Absolutely. The first big plus about this album is the sheer quantity of material on it. It was released in both one disc and two disc editions, with the first disc consisting mainly of tracks released as singles, both in the UK and elsewhere, and the second being a mix of B-sides, alternate versions and the odd album track, and it goes without saying that the two discer is the one to go for. There’s a total of 45 tracks here, with only one song appearing in two different versions, which means that close to two-thirds of all the songs recorded by the band are represented. No collection that still manages to omit Reel Around The Fountain, I Know It’s Over, This Night Has Opened My Eyes and Rubber Ring could ever really be called definitive, but it’s not half bad, certainly striking value for money, and if you’re only ever going to get one Smiths album this just about edges it over The Queen Is Dead.
The second justification for getting this is the inclusion of a handful of high quality rarities that haven’t ever been properly rounded up before. We get the jaunty Jeane and the mysterious Wonderful Woman from the B-sides of This Charming Man, the searing live take of Handsome Devil from the 7 inch of Hand In Glove, a cover of fellow Mancunians James’s What’s The World, which I think was only ever issued on a cassette single, a harrowing live Meat Is Murder, and the Troy Tate produced demo of Pretty Girls Make Graves. Oh, and there’s also the extended New York vocal remix of This Charming Man, which seems a bit of a liberty given that the band never authorised it and it takes up space that could be occupied by one of the omissions I’ve mentioned. While I’m on the subject of rejigged singles, it’s worth mentioning (because the sleeve notes don’t always) that some of the tracks on the first disc are specifically 7 inch versions, so no atmospheric intro on Last Night I Dreamt That Somebody Loved Me here.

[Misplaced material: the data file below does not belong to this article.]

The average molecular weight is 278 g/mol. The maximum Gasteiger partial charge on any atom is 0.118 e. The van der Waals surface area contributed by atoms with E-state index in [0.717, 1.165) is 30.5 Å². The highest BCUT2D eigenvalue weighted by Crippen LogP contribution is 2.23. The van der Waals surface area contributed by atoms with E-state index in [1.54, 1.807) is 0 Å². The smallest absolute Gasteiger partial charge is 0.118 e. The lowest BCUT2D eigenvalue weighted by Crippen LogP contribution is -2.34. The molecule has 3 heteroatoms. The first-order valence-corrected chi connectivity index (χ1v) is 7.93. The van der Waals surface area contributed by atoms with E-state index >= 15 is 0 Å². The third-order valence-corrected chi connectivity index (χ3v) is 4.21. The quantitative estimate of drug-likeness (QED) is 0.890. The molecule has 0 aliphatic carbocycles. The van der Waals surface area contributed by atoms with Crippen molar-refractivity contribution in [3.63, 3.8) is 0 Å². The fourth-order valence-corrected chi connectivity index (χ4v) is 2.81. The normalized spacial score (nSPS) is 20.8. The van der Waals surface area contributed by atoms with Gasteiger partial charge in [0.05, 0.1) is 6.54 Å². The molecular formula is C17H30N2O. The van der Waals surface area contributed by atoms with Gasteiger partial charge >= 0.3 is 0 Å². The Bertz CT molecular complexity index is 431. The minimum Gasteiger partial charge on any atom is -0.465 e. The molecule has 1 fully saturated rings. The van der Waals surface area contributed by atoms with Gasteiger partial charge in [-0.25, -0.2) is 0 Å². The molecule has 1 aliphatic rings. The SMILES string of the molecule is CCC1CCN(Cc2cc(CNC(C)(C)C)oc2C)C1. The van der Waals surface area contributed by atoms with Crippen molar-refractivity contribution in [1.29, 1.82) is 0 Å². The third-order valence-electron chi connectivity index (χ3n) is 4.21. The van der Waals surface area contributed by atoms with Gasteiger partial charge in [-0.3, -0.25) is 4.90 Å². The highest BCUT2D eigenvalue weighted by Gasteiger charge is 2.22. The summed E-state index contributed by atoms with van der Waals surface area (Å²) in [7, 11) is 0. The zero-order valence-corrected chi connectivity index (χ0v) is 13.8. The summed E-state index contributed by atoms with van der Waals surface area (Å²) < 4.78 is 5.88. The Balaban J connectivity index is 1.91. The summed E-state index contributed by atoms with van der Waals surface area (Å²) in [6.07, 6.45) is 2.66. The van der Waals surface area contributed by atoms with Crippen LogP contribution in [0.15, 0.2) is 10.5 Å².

And to finish where I started, the third and best reason to get this CD is the improvement in the sound quality over the existing album versions of these songs. The remastering is just great – the songs sound bright, vibrant and punchy, with bass and high end coming over as they should, and the wealth of detail in the recordings can finally be heard clearly. For ten pounds it’s a steal. I may not be getting a Smiths boxset for Christmas just yet, but this will do nicely for now.
Postscript, 30th July 2011: Rhino records has just announced that they’ll be releasing an eight album set this October consisting of the four studio albums, Hatful Of Hollow, The World Won’t Listen, Louder Than Bombs and the live album Rank, all re-mastered with the approval of Johnny Marr. The pedant in me recoils a bit at the fact that this is being marketed as a “complete” collection, but it looks like a must-buy, particularly at £35 for the standard release. There will also be a stupidly lavish limited edition containing LPs, DVDs, posters, prints, 7″ singles and probably Morrissey’s long-lost sense of his own ridiculousness, all for a somewhat higher price. ‘Bout bloody time.